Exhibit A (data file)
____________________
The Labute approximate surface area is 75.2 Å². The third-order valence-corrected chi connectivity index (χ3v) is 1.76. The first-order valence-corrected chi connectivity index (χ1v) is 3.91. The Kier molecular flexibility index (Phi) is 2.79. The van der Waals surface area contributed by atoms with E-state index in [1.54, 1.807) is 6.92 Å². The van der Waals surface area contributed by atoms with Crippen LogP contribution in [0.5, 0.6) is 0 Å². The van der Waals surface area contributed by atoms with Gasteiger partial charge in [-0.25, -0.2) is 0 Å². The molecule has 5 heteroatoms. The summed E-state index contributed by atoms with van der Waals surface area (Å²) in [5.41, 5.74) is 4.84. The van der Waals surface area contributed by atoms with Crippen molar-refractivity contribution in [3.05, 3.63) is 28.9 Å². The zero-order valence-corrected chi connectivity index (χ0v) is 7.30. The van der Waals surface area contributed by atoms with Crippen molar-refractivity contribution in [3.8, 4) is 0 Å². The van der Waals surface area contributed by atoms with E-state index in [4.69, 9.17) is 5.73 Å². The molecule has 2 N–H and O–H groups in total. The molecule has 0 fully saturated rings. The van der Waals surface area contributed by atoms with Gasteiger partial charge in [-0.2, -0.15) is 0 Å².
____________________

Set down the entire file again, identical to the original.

The Labute approximate surface area is 75.2 Å². The third-order valence-corrected chi connectivity index (χ3v) is 1.76. The first-order valence-corrected chi connectivity index (χ1v) is 3.91. The Kier molecular flexibility index (Phi) is 2.79. The van der Waals surface area contributed by atoms with E-state index in [1.54, 1.807) is 6.92 Å². The van der Waals surface area contributed by atoms with Crippen LogP contribution in [0.5, 0.6) is 0 Å². The van der Waals surface area contributed by atoms with Gasteiger partial charge in [-0.25, -0.2) is 0 Å². The molecule has 5 heteroatoms. The summed E-state index contributed by atoms with van der Waals surface area (Å²) in [5.41, 5.74) is 4.84. The van der Waals surface area contributed by atoms with Crippen molar-refractivity contribution in [3.05, 3.63) is 28.9 Å². The zero-order valence-corrected chi connectivity index (χ0v) is 7.30. The van der Waals surface area contributed by atoms with Crippen molar-refractivity contribution in [3.8, 4) is 0 Å². The van der Waals surface area contributed by atoms with E-state index in [4.69, 9.17) is 5.73 Å². The molecule has 2 N–H and O–H groups in total. The molecule has 0 fully saturated rings. The van der Waals surface area contributed by atoms with Gasteiger partial charge in [-0.2, -0.15) is 0 Å².